Friday, November 16, 2007

The evolution of Barbadian architecture

One of the most noticeable changes on Barbados' landcape over time has been the changes in its architecture. Here's a pictorial of how local homes have changed over the centuries:

The slave huts (1700's to 1800's) that were the homes of the African slaves working on Caribbean plantations were far from large but housed entire families. In Barbados, a few can still be found in their original state, while others have been remodelled.

Chattel houses (post 1830's to mid 1900's) were originally the design of the plantation workers home. They were modest wooden buildings set on blocks so that they could be easily moved from one leaseholding to another.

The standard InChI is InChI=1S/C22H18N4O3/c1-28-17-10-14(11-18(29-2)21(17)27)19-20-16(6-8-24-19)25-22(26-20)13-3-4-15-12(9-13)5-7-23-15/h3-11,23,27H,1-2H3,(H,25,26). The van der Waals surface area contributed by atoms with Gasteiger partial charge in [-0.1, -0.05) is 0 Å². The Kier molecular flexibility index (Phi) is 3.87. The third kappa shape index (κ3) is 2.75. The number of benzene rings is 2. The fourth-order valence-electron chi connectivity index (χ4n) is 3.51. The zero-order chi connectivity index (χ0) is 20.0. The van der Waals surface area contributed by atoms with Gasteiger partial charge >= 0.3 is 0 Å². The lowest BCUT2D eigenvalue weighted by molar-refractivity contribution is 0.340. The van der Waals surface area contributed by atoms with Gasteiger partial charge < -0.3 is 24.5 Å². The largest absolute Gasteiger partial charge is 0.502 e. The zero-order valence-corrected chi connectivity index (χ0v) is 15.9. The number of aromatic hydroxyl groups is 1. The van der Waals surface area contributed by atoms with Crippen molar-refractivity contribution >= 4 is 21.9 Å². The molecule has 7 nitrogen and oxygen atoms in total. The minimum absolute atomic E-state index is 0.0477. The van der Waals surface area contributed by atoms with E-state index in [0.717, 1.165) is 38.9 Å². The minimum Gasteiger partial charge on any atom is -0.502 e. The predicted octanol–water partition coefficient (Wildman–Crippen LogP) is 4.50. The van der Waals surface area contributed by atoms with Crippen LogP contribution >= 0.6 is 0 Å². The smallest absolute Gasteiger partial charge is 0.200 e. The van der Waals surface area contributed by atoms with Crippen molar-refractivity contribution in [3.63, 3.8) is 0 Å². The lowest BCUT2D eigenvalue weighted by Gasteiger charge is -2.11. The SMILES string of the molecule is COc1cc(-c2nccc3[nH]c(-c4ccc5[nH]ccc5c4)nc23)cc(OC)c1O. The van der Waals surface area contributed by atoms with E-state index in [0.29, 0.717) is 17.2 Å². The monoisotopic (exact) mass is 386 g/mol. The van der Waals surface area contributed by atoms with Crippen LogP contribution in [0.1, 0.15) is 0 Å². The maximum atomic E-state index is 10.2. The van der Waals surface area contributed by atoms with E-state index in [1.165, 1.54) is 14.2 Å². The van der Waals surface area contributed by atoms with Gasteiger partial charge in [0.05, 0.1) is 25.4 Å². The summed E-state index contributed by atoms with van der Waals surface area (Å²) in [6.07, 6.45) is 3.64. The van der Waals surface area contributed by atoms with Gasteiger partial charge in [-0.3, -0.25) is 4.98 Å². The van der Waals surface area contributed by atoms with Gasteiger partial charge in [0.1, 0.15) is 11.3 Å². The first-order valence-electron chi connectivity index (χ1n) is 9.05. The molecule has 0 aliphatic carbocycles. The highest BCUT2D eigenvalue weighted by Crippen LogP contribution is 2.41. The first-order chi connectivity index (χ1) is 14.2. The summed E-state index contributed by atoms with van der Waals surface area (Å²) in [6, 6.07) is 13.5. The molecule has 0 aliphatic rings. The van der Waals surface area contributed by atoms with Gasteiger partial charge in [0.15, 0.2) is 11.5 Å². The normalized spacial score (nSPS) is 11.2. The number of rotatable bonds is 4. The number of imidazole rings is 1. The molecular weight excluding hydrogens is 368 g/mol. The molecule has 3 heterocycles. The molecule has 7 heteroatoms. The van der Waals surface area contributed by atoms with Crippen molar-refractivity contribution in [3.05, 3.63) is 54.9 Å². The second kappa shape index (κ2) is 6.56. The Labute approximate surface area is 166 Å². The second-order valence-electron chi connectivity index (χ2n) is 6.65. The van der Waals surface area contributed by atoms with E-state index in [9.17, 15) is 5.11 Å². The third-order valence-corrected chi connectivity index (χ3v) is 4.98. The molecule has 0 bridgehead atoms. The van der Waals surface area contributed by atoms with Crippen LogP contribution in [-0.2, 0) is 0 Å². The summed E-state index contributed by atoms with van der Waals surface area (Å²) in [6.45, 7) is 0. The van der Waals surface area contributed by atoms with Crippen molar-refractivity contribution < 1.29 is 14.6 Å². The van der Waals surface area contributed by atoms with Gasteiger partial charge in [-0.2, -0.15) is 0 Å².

In early settlement days, home owners were not necessarily landowners, but part of a tenantry system of the plantations. The houses were constructed to be transportable in the event of landlord and tenant disputes. The name chattel referred to the fact that they were movable property.

Chattel houses are still evident in Barbados, although these days their designs are far more elaborate and aesthetically pleasing. Their foundations are now more permanent as well, as in most cases the homeowners are now situated on their own plots of land.

Today, there is a wide array of architectural design on the island, from the modest

to the elaborate,

from houses

to condos.

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